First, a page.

A record 1,078 women have won theirprimaries for state legislative seats in the 2012 cycle so far, according to a new analysis by the 2012 Project, a nonpartisan undertaking of Rutgers' Center for American Women and Politics. Those results, however, are for just 23 states and represent fewer than half of the state legislative seats up for election. A total of 44 states have 6,012 state legislative seats up for grabs in the 2012 cycle.
"We could still increase the numbers serving, up from today's 23.7 percent," said Mary Hughes, director of the 2012 Project, on women in state legislatures. "I see widely varying possibilities among the states. California is down 10 women nominees from 2010. In states with early focused efforts to recruit women, such as Illinois, there appear to be good results for women candidates. Illinois has a record-breaking 75 women candidates, up 9 versus 2010."
Data collected from The National Law Journal's NLJ 250 survey, which ranks the largest firms in the United States by headcount, show that women represent 15.1 percent of equity partners. Among all partners — equity and nonequity — the figure is 18.8 percent.
We probed that question by compiling partnership data as part of The National Law Journal's NLJ 250 survey, which ranks the largest firms in the United States by headcount. Data collected from 221 firms show that women represent 15.1 percent of equity partners. Among all partners — equity and nonequity — the figure is 18.8 percent.
That's progress since 2003, when NLJ affiliate The American Lawyer compiled similar data, though the pace of change has been slow and tenuous. The overall percentage of women in equity and nonequity partner positions then was 16 percent. As for equity partners, the National Association of Women Lawyers said in a 2011 report that women have been "fixed" at 15 percent of the equity slots for the past 20 years.
At just five firms surveyed, women make up more than 25 percent of equity partners. These firms are Fragomen, Del Rey, Bernsen & Loewy (42 percent female equity partners); Jackson Kelly (28.4 percent); Ice Miller (26.9 percent); Best Best & Krieger (26.7 percent); and Ford & Harrison (26.1 percent).
The ascent of Ms. Mayer and women like Meg Whitman at Hewlett-Packard, Virginia Rometty at I.B.M. and Sheryl Sandberg at Facebook contrasts sharply with the continuing misfortunes of many women on Wall Street.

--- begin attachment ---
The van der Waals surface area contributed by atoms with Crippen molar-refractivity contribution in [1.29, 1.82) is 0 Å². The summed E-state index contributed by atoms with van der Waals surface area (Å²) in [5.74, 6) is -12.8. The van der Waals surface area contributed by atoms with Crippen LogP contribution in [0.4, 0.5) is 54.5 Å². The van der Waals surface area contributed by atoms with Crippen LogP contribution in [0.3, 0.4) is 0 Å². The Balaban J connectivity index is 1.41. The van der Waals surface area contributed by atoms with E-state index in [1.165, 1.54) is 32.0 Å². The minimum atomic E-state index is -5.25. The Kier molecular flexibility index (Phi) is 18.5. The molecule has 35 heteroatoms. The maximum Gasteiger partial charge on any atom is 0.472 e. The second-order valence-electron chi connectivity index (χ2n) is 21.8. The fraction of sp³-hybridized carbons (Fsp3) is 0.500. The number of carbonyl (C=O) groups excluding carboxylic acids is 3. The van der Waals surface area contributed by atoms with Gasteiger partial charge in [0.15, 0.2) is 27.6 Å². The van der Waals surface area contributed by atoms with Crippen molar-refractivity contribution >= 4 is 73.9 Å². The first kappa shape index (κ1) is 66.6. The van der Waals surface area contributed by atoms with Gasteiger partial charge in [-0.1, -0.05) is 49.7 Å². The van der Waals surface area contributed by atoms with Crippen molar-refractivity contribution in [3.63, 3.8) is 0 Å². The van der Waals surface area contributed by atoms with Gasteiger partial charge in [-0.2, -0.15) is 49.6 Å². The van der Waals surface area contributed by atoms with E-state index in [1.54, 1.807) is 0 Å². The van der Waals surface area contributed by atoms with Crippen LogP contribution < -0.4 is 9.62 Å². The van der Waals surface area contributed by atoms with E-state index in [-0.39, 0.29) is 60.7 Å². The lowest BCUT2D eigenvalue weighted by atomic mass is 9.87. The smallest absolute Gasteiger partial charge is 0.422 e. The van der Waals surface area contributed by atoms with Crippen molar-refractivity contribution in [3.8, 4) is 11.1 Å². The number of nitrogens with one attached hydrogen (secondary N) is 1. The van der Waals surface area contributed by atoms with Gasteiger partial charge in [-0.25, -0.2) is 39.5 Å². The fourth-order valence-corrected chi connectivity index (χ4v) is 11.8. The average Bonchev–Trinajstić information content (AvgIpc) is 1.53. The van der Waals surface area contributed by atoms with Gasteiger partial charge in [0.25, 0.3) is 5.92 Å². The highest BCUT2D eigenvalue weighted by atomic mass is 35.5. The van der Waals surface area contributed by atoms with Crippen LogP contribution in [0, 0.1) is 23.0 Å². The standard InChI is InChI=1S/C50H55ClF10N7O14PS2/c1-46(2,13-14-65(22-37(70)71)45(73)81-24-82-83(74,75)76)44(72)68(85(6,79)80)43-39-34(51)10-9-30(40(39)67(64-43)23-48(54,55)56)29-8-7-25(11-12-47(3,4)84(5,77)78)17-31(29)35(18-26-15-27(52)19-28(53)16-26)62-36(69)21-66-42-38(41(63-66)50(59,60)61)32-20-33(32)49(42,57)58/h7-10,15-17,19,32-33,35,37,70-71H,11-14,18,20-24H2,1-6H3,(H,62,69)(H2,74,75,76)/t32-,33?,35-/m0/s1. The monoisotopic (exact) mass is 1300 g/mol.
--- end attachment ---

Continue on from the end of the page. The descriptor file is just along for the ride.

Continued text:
In the spring, when JPMorgan Chase disclosed a $3 billion trading loss (which has since climbed to an estimated $5.8 billion), Ina R. Drew, the head of the bank’s chief investment office, became the first casualty. Ms. Drew resigned immediately and is now expected to lose the equivalent of two years’ compensation, an estimated $30 million, for her involvement in the fiasco.
Her departure followed unceremonious exits last year by female executives on Wall Street, where the scarcity of women in top positions has become a bitter symbol of the low status women hold in U.S. corporate life. JPMorgan Chase lost Heidi Miller, the former head of the bank’s international operations, and at Bank of America, Sallie Krawcheck, who ran the company’s wealth management division, also left. Zoe Cruz, another high-profile Wall Street executive and former co-head of Morgan Stanley, was ousted in 2007.
The figures tell an alarming story. Women make up more than half of the work force in the financial industry but are chief executives at fewer than 3 percent of U.S. financial companies, according to Catalyst, a New York-based global research and consulting nonprofit focused on women’s career advancement.
In 1983, Sally Ride became the first American woman in space. She blasted off aboard Challenger, culminating a long journey that started in 1977 when the Ph.D. candidate answered an ad seeking astronauts for NASA missions.
According to her official biography, by the time Ride decided to apply to become an astronaut, she had already received degrees in physics and English and was on her way to a Ph.D. in physics from Stanford University.
It’s shaping up to be a record-breaking year for women running for office, reports National Journal’s Hotline (behind paywall).
According to figures collected by Rutgers's Center for American Women and Politics, fully 296 women filed to run for the House this year, shattering the previous record (262) set in 2010. And with primaries in 19 states still to come, plus a few runoffs, 113 women have already won their party's nomination and advanced to Nov.
The record for women nominees in one year is 141, set in 2004. That could fall, too; for one thing, there are still 11 more female incumbents with token primaries ahead. Already, almost as many Dem women have won nominations (85) as in 2004 (88), though the GOP is lagging a bit. Still, local or nat'l GOPers tapped women as their marquee candidates in a number of upcoming primaries, including MI-11 (Nancy Cassis, the local establishment's pick as a write-in nominee), MO-02 (Ann Wagner), and AZ-02 (Martha McSally), among others.